 The existing NICE guidelines have done nothing to legitimise or help ME patients and the services that are on offer are mostly inappropriate or sparse – influenced totally by the existing NICE guidelines.  Professor Baker has stated that the existing guidance is carefully worded with the implication that doctors are somehow not only aware of the “nuances” mentioned by Professor Baker, but are also understanding them.  We have to disagree. If NICE recommend CBT and GET and if these therapies harm patients then no amount of crafted wordsmanship in the world will avoid the situation where patients are harmed.  We have stated that the “nuances” and “craftsmanship” of the wording in the existing NICE guidelines to which Professor Baker refers are lost on doctors, and on almost everyone, except NICE.  Professor Baker states that the (existing) guidance is very carefully worded to protect patients and is "deeply concerned" at the actions of some service agencies (health care commissioners, children’s services, schools and benefits agency amongst others) which clearly do not represent the wording and intentions of the guidance. Professor Baker then states that this is not something which NICE has direct influence over and can only suggest that we direct our ire on those responsible for irrational decisions and the misquoting of our guidance.  This is an astonishing statement to make - and far from true.  Of course NICE directly influences what doctors prescribe.  It is NICE who are responsible for the recommendations which doctors are compelled to take into account.  This statement demonstrates that NICE still really has no idea at how much damage these existing guidelines have done, and no idea of what damage they continue to do.  Professor Baker suggested that we direct our ire on those responsible for irrational decisions and the misquoting of our guidance.  Our "ire" is actually directed at those responsible for irrational decisions or decisions that make ME patients worse. Page 14 of 56 www.investinme.org Professor Baker admitted that the guidelines would be replaced entirely. Professor Baker has agreed that CBT and GET are perceived and experienced by patients as harmful. We believe that Professor Baker accepts the claims that patients have been harmed by CBT and GET It therefore defies logic to retain harmful recommendations for two more years or morewhen it is clearly understood that patients are being harmed by these recommendations.  Professor Baker stated that the PACE Trial has had no effect on the recommendations of NICE (despite last summer the surveillance review quoting the PACE Trial).  In our letter to Professor Baker we did not refer to PACE as being the base of evidence for NICE guidelines. We only intended to refer to PACE in case Professor Baker came back to us to deflect our argument that CBT and GET need to be dropped by referring to PACE.  Yet NICE did use it to base its decisions in the surveillance review of 2017  We have stated it is illogical, and harmful to patients, that NICE retain the existing guidelines when it is admitted they are not fit for purpose, are not what patients want and potentially harm patients, and will be discarded in any case.  NICE must follow the USA and remove recommendations for using CBT and GET as treatments for ME with an addendum to the existing guidelines.  We have requested that this addendum is communicated to other healthcare agencies around the world who have misguidedly used the existing NICE guidelines as any basis for their own treatment of ME patients.  We began this series of letters to Professor Baker due to the comments attributed to him and NICE. These comments have made us wonder how these would be translated into action.  Professor Baker’s reply to us – a few hours before the stakeholder meeting – clearly seemed to be contradictory to the comments that Professor Baker made to the participants in the stakeholder meeting and raised major concerns for us as to the actual way NICE were intending to proceed. Invest in ME research (Charity Nr. 1153730)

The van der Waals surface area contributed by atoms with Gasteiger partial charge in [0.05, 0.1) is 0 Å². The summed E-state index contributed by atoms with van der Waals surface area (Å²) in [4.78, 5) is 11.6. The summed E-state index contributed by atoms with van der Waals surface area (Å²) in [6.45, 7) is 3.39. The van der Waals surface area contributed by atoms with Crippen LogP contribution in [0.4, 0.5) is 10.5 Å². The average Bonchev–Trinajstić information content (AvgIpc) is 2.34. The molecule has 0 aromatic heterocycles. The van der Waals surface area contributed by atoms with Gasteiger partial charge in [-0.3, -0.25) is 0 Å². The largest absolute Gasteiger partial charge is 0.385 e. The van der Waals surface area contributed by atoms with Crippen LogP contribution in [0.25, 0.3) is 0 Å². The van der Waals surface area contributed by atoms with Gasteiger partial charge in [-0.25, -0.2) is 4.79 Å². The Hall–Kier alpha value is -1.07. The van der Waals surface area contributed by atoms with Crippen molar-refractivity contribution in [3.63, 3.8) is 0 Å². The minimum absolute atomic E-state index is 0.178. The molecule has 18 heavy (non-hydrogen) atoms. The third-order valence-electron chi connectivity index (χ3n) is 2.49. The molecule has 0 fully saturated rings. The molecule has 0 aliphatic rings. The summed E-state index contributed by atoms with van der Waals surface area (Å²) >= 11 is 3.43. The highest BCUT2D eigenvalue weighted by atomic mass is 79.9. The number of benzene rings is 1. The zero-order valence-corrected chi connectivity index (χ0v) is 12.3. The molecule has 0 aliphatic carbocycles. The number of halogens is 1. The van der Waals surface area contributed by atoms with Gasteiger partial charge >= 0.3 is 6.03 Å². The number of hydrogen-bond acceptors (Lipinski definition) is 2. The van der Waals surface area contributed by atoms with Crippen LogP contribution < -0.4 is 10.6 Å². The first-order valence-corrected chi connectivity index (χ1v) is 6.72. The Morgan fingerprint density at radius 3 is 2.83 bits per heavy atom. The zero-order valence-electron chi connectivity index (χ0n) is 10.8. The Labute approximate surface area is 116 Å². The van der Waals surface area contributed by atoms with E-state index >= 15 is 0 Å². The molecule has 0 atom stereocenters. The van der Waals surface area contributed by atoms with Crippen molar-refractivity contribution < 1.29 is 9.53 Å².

 This, and further replies to our initial request to remove CBT and GET from existing guidelines, baffled us.  The fact that Professor Baker has stated that the existing NICE guidelines will be torn up indicates this realisation that NICE and the existing guidelines have failed.  What patients have said has proven to be true. Yet NICE did not listen.  We detect even now that these messages still have not been taken on board.  Comments such as “we will tear up” the existing guidelines need to be translated into immediate action.  We have words from NICE - but no action.  NICE must separate the decision on the continuation of the existing guidelines from the review of them. These are two separate matters – linked by the fact that NICE has already decided to tear up the existing guidelines and that Professor Baker accepts that CBT and GET are harmful to ME patients.  The existing guidelines must be withdrawn or NICE must add an addendum that CBT and GET are no longer recommendations.  The refusal to add an addendum to existing guidelines to remove BOTH CBT and GET is illogical in the context of the remarks made by Professor Baker/NICE. To avoid further harm to patients they would remove the drug immediately.  This is the same situation that NICE now face with CBT and GET for ME.  Professor Baker has written to IiMER that he “will discuss at the highest level at NICE what remedial action to help patients we can take in the meantime.” We hope that this will result in issuing the addendum to the existing guidelines that removes CBT and GET as recommendations for ME – or otherwise the withdrawal of the existing NICE guidelines for ME immediately.  We do not share the euphoric tributes to NICE for arranging a workshop where the audience is told everything that they want to hear. Our recommendation to ME patients and their families is not to trust comments by NICE and not to trust NICE at all – until the day arrives that NICE actually deliver and The refusal to withdraw the existing guidelines whilst they are torn up and new guidelines are developed carries a level of illogical reasoning. Professor Baker has admitted the existing guidelines are unfit, he has accepted the horror stories of patients being coerced into trying CBT and GET and being harmed by them, he has heard of insurance companies denying benefits when people refuse to agree to try these flawed theories recommended by NICE. operationalise guidelines for ME that really do reflect the reality and needs of ME patients and their families.  Years of experience of establishment tactics involving wasting several years on initiatives that are already designed to deliver nothing of consequence have made us wary of the corrupt systems in place.  Based on their track record NICE do not yet deserve any such trust.  ME patients have had very little bargaining power over the last decades thanks to the insidious and immoral network of BPS protagonists who have influenced all policies on ME in the UK and taken over decision making in weak and apathetic research councils and government departments. In all of this how can it be logical, or moral, or safe, to retain these existing guidelines, and especially the disastrous and damaging recommendations for CBT and GET? If a drug is recommended by NICE for a disease and some time later the drug is found to be harming patients then surely NICE would take steps to remove that drug. They would not retain it as a recommendation, to be in use for two years whilst they developed a new guideline for the disease. Invest in ME research (Charity Nr. 1153730)  What patients have been able to retain is the ability to give or withhold their trust in new initiatives that promise change to improve their lives. In the world of social media, where the playing field has been levelled in recent times and allowed patients to challenge biased research, this provision of trust by the patient community can be a useful commodity.  We therefore do not give NICE our trust. Our recommendation to ME patients and their families is not to trust comments by NICE and not to trust NICE at all – until the day arrives that NICE actually deliver and operationalise guidelines for ME that really do www.investinme.org Page 15 of 56